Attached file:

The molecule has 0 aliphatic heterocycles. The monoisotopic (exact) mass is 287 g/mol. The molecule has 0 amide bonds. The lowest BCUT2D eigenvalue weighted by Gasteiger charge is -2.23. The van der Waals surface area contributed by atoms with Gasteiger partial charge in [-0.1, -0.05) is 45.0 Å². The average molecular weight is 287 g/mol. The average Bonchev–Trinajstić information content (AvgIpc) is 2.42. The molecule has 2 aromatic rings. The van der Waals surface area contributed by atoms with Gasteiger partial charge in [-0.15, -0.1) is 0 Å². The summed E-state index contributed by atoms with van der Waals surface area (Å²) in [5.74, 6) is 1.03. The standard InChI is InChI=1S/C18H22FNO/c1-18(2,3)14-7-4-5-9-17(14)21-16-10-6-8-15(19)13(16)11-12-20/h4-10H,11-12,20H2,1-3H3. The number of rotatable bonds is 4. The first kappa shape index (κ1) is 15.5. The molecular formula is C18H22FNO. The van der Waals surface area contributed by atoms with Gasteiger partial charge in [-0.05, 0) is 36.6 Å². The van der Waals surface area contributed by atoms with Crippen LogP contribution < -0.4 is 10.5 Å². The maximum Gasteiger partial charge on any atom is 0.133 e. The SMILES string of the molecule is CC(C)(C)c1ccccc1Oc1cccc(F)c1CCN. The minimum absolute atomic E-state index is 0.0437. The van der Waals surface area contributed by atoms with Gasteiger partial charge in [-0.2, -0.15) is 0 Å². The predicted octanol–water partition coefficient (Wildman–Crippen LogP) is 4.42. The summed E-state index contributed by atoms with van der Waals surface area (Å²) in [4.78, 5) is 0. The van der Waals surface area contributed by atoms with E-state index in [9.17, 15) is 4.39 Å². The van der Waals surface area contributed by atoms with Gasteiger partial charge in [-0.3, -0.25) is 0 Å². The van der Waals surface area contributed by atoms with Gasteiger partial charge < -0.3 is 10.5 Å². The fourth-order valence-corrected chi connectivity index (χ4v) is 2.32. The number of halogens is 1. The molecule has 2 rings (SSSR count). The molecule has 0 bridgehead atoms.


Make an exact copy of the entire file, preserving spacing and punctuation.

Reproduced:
The molecule has 0 aliphatic heterocycles. The monoisotopic (exact) mass is 287 g/mol. The molecule has 0 amide bonds. The lowest BCUT2D eigenvalue weighted by Gasteiger charge is -2.23. The van der Waals surface area contributed by atoms with Gasteiger partial charge in [-0.1, -0.05) is 45.0 Å². The average molecular weight is 287 g/mol. The average Bonchev–Trinajstić information content (AvgIpc) is 2.42. The molecule has 2 aromatic rings. The van der Waals surface area contributed by atoms with Gasteiger partial charge in [-0.15, -0.1) is 0 Å². The summed E-state index contributed by atoms with van der Waals surface area (Å²) in [5.74, 6) is 1.03. The standard InChI is InChI=1S/C18H22FNO/c1-18(2,3)14-7-4-5-9-17(14)21-16-10-6-8-15(19)13(16)11-12-20/h4-10H,11-12,20H2,1-3H3. The number of rotatable bonds is 4. The first kappa shape index (κ1) is 15.5. The molecular formula is C18H22FNO. The van der Waals surface area contributed by atoms with Gasteiger partial charge in [-0.05, 0) is 36.6 Å². The van der Waals surface area contributed by atoms with Crippen LogP contribution < -0.4 is 10.5 Å². The maximum Gasteiger partial charge on any atom is 0.133 e. The SMILES string of the molecule is CC(C)(C)c1ccccc1Oc1cccc(F)c1CCN. The minimum absolute atomic E-state index is 0.0437. The van der Waals surface area contributed by atoms with Gasteiger partial charge in [-0.2, -0.15) is 0 Å². The predicted octanol–water partition coefficient (Wildman–Crippen LogP) is 4.42. The summed E-state index contributed by atoms with van der Waals surface area (Å²) in [4.78, 5) is 0. The van der Waals surface area contributed by atoms with E-state index in [9.17, 15) is 4.39 Å². The van der Waals surface area contributed by atoms with Gasteiger partial charge in [-0.3, -0.25) is 0 Å². The van der Waals surface area contributed by atoms with Gasteiger partial charge < -0.3 is 10.5 Å². The fourth-order valence-corrected chi connectivity index (χ4v) is 2.32. The number of halogens is 1. The molecule has 2 rings (SSSR count). The molecule has 0 bridgehead atoms.